In this Monday, Sept. 25, 2017 photo, a wilted rose is propped in the mangled rebar of a six-story building, on the corner of Torreon and Viaducto in Mexico City’s Navarate neighborhood, Friday, Sept. 29, 2017. Eleven people reportedly died when the mixed-use building collapsed during Mexico’s Sept. 19 earthquake. (AP Photo/Rebecca Blackwell)

A framed portrait of an unidentified woman and bouquets of white flowers make up part of a memorial at the site of an apartment building at the corner of Division del Norte and Peten, in the Santa Cruz Atoyac neighborhood of Mexico City, Thursday, Sept. 28, 2017. The seven-story apartment building was felled by the Sept. 19 earthquake, killing several people. (AP Photo/Moises Castillo)

A framed portrait of an unidentified woman and bouquets of white flowers make up part of a memorial at the site of an apartment building at the corner of Division del Norte and Peten, in the Santa Cruz Atoyac neighborhood of Mexico City, Thursday, Sept. 28, 2017. The seven-story apartment building was felled by the Sept. 19 earthquake, killing several people. (AP Photo/Moises Castillo)

A memorial to victims and rescuers is adorned with a Mexican national flag and construction helmets, at the corner of Division del Norte and Peten, in the Santa Cruz Atoyac neighborhood of Mexico City, Thursday, Sept. 28, 2017, the site of a seven-story apartment building collapsed by the 7.1 magnitude earthquake, killing several people. (AP Photo/Moises Castillo)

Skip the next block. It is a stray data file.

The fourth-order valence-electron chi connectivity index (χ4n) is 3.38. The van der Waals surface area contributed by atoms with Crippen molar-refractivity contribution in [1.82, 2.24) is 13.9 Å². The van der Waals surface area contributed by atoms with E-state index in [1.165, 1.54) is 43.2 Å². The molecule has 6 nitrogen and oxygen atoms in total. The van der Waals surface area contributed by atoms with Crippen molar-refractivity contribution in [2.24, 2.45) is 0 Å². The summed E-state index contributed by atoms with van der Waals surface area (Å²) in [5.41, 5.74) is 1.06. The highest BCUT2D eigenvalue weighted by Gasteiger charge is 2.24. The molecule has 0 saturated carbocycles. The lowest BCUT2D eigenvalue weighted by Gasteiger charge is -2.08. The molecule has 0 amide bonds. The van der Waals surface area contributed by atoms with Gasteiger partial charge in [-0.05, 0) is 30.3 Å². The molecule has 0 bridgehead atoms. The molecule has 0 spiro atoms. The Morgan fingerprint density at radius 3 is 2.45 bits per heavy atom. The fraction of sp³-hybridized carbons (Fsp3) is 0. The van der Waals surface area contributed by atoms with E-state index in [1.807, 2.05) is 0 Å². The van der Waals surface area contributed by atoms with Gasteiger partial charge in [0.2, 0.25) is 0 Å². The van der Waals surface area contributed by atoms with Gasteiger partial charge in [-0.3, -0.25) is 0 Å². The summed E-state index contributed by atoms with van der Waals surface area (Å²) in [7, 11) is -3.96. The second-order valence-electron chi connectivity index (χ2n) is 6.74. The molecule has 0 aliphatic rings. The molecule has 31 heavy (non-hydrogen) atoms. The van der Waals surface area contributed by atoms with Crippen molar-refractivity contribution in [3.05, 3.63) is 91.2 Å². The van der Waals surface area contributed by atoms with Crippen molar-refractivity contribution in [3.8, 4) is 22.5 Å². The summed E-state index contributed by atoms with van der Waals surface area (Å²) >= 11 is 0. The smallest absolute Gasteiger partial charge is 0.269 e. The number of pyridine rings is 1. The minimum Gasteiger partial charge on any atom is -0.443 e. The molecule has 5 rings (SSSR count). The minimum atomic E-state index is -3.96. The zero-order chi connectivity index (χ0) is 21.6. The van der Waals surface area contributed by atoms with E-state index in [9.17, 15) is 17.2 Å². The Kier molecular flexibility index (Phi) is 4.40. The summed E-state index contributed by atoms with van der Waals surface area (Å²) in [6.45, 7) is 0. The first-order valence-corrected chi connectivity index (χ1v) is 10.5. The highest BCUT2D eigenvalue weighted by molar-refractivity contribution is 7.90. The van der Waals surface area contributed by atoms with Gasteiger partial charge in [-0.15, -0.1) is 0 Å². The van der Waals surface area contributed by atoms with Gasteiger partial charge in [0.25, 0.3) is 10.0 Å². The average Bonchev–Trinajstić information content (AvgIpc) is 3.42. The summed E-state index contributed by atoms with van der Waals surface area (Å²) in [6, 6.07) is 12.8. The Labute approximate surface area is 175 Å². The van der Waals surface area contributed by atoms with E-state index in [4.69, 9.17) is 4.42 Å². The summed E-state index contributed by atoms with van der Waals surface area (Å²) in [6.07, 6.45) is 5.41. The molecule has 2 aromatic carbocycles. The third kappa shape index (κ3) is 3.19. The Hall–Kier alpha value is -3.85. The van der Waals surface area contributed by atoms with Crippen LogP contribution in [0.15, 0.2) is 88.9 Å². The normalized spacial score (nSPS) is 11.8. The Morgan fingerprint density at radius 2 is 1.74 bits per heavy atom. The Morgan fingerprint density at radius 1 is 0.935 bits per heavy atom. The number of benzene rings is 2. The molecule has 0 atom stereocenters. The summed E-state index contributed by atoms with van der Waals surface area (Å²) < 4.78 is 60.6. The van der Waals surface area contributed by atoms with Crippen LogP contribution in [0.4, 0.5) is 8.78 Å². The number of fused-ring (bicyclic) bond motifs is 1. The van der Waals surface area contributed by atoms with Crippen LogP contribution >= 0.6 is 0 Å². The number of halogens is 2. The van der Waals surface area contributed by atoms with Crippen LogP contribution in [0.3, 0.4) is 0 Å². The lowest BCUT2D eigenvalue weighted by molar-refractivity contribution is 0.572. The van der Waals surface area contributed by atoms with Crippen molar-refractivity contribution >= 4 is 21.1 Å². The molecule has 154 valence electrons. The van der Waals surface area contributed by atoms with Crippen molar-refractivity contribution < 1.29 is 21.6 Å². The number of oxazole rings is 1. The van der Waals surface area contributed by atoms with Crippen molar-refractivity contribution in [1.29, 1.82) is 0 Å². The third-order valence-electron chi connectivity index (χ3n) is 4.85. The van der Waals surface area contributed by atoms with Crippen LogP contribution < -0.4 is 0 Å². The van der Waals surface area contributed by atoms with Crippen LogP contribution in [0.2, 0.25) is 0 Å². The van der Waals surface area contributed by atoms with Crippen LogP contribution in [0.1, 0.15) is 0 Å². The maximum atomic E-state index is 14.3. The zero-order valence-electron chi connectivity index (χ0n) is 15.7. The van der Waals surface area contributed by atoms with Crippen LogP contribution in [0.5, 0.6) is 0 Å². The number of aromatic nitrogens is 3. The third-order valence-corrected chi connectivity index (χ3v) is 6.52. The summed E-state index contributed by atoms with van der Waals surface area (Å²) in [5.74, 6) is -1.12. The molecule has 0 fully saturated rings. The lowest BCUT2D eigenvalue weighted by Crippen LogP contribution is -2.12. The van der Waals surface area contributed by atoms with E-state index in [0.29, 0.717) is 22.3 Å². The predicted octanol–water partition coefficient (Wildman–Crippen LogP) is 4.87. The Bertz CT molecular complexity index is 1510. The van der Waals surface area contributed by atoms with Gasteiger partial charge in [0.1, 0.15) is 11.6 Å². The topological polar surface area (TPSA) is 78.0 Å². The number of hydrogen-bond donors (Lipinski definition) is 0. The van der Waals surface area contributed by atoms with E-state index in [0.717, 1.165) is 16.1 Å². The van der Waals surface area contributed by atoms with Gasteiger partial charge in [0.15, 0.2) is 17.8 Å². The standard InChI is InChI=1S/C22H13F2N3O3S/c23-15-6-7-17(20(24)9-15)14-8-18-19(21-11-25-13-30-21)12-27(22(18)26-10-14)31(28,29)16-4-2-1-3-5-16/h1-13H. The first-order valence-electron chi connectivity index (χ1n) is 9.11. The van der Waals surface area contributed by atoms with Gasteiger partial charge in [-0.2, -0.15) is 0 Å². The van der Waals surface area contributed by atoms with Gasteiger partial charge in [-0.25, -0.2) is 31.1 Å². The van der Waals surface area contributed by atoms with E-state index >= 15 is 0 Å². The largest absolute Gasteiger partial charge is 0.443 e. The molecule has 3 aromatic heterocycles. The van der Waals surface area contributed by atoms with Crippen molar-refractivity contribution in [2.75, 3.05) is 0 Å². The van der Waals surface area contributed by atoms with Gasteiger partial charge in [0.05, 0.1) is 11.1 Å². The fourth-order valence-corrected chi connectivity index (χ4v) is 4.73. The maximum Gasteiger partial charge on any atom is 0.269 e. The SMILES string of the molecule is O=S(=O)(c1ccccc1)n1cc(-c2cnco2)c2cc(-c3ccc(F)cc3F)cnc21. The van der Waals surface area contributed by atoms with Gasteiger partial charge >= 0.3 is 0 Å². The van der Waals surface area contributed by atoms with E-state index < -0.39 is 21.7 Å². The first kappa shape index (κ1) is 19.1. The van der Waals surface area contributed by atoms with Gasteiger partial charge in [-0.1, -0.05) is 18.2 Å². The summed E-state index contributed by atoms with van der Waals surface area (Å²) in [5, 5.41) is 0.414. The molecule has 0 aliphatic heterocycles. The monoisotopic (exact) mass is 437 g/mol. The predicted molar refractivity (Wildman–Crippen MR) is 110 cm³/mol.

A memorial to victims and rescuers is adorned with a Mexican national flag and construction helmets, at the corner of Division del Norte and Peten, in the Santa Cruz Atoyac neighborhood of Mexico City, Thursday, Sept. 28, 2017, the site of a seven-story apartment building collapsed by the 7.1 magnitude earthquake, killing several people. (AP Photo/Moises Castillo)

A man visits a memorial dedicated to five fellow male students who were killed during the recent earthquake, in front of the college campus of the Tecnologico de Monterrey, in Mexico City, Thursday, Sept. 28, 2017. Memorials to victims and rescuers is part of the process of grieving, remembering and paying homage both to the victims and those volunteers and first responders who sacrificed days to rescuing survivors and pulling out the bodies of over 350 people who died when a devastating earthquake hit Mexico on Sept. 19. (AP Photo/Moises Castillo)

A man visits a memorial dedicated to five fellow male students who were killed during the recent earthquake, in front of the college campus of the Tecnologico de Monterrey, in Mexico City, Thursday, Sept. 28, 2017. Memorials to victims and rescuers is part of the process of grieving, remembering and paying homage both to the victims and those volunteers and first responders who sacrificed days to rescuing survivors and pulling out the bodies of over 350 people who died when a devastating earthquake hit Mexico on Sept. 19. (AP Photo/Moises Castillo)

Stuffed ram plush toys, the college mascot of the Tecnologico de Monterrey, and candles, make up part of a memorial remembering five fellow students who died during the recent earthquake, in Mexico City, Thursday, Sept. 28, 2017. Memorials to victims and rescuers is part of the process of grieving, remembering and paying homage both to the victims and those volunteers and first responders who sacrificed days to rescuing survivors and pulling out the bodies of over 350 people who died when in the devastating Sept. 19 earthquake. (AP Photo/Moises Castillo)